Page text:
Spread betting on financial markets by the general public will be more tightly regulated by the financial watchdog.
The Financial Conduct Authority (FCA) wants to put limits on how much individuals can risk when they open accounts with spread betting firms.
The regulator also wants to see stronger risk warnings given by firms to their customers.
And it wants to restrict marketing gimmicks, such as offering bonuses to customers for opening an account.
The aim is to protect individual customers from making excessively risky bets on financial markets they do not properly understand.
What is spread betting?
It is a way of betting on the movement of a financial market without having to buy the underlying investment itself.
That means if you open an account with a spread betting firm, you can bet on things like the rise or fall of a share index such as the FTSE 100, individual shares, currencies, commodities, bonds and even bitcoins.
Some firms offer thousands of individual bets from which clients can chose.
The vital point to understand is that the loss or gain on these bets can rise or fall rapidly, depending on just how far the price of the underlying investment moves.
And the loss can far exceed the initial stake.
The attraction, however, is large, tax-free profits - if you get the bet right.
Who does it?
If you believed all the adverts published by spread betting firms you would imagine that everyone was doing it, all day long.
In reality it is a specialist minority taste.
The FCA estimates that only about 125,000 people in the UK have active spread betting accounts and a further 400,000 are based overseas.
About 40% are regarded as inexperienced. That means 60% are experienced and likely to be investment professionals of one sort or another.
Do they know what they are doing?
It would appear not.
The FCA has estimated that 82% of clients have made overall losses on their spread betting accounts.
So a lot of the firms' customers are not as clever as they think.
And the FCA thinks they need a bit of extra protection.
Where did spread betting come from?
In its modern form it started in the City in the 1970s when a firm called IG Index started offering bets by telephone on the daily movement of the gold price.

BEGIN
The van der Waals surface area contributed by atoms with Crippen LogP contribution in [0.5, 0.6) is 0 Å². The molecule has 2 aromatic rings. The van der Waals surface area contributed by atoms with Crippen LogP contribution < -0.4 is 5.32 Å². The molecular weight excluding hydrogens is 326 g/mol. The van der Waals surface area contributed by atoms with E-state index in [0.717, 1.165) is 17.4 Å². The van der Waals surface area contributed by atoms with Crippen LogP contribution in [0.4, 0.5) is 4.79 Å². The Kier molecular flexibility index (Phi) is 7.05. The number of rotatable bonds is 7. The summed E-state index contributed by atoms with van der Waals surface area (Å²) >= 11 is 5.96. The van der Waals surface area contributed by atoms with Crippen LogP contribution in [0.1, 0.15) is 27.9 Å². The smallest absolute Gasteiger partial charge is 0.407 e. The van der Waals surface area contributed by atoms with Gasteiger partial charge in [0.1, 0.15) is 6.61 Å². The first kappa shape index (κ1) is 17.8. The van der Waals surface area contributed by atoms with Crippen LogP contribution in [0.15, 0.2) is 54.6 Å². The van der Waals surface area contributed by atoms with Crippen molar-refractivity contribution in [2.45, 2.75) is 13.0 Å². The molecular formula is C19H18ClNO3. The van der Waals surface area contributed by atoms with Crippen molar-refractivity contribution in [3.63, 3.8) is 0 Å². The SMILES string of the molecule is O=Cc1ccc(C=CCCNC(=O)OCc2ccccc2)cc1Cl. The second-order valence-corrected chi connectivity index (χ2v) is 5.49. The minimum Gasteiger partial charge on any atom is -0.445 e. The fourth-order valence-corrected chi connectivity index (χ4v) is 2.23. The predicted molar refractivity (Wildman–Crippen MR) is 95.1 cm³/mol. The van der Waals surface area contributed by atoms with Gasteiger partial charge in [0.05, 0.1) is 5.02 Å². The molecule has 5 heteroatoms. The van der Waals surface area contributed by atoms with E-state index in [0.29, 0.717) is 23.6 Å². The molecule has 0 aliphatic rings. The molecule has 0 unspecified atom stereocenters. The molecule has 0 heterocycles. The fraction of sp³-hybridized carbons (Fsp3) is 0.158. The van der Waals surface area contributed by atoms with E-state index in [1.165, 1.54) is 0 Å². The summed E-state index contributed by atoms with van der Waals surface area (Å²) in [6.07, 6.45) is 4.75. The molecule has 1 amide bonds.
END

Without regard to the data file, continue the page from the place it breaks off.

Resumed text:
Other firms entered the business and the idea of spread betting became especially well known to the general public in the 1990s with the advent of spread betting on sports results.
As far as betting on financial markets is concerned the industry has grown strongly in the past few years thanks to the internet.
The FCA now licenses nearly 100 such firms.
What is the problem?
Bluntly: an individual can lose far more than his or her initial stake.
Although firms will typically limit those losses, they can still be very large.
And although there can be automatic "stop-loss" limits on an account to restrict losses, these don't offer enough protection for inexperienced customers.
Don't customers realise this?
They should do.
They carry clear warnings with good guides to the mechanics of spread betting and the risks involved.
But the FCA thinks these warnings are not good enough.
It says: "Firms often failed to clearly set out the high-risk, leveraged and OTC (over the counter) nature of these products. In particular, risk disclosures and warnings often did not clearly explain the potential for rapid losses that could exceed deposited funds."
The FCA is also concerned that the firms are increasingly targeting more naive customers with their adverting, such as with sports team sponsorships.
What about spread betting on sports?
That business is regulated too by the FCA but it is not the focus of the regulator's concerns.
However the proposals are now out to consultation and if that process shows a need for sports spread betting to come under the proposed new rules, then those businesses will be affected too.